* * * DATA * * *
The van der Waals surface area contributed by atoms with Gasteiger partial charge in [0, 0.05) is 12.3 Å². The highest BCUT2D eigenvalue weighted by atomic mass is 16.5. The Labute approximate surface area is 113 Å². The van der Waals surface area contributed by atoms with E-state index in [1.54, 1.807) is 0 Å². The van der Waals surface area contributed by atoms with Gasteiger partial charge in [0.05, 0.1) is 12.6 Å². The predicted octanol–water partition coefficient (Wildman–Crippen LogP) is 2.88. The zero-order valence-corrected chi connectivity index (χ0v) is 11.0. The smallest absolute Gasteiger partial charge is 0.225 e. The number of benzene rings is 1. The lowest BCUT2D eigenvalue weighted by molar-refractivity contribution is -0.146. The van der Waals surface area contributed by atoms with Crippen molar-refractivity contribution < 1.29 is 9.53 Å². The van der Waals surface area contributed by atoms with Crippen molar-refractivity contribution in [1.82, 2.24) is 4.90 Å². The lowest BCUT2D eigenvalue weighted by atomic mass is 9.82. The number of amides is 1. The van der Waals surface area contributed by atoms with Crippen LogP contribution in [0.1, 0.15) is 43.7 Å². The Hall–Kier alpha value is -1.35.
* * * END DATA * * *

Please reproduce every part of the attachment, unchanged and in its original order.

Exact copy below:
The van der Waals surface area contributed by atoms with Gasteiger partial charge in [0, 0.05) is 12.3 Å². The highest BCUT2D eigenvalue weighted by atomic mass is 16.5. The Labute approximate surface area is 113 Å². The van der Waals surface area contributed by atoms with E-state index in [1.54, 1.807) is 0 Å². The van der Waals surface area contributed by atoms with Gasteiger partial charge in [0.05, 0.1) is 12.6 Å². The predicted octanol–water partition coefficient (Wildman–Crippen LogP) is 2.88. The zero-order valence-corrected chi connectivity index (χ0v) is 11.0. The smallest absolute Gasteiger partial charge is 0.225 e. The number of benzene rings is 1. The lowest BCUT2D eigenvalue weighted by molar-refractivity contribution is -0.146. The van der Waals surface area contributed by atoms with Crippen molar-refractivity contribution < 1.29 is 9.53 Å². The van der Waals surface area contributed by atoms with Crippen molar-refractivity contribution in [1.82, 2.24) is 4.90 Å². The lowest BCUT2D eigenvalue weighted by atomic mass is 9.82. The number of amides is 1. The van der Waals surface area contributed by atoms with Crippen LogP contribution in [0.1, 0.15) is 43.7 Å². The Hall–Kier alpha value is -1.35.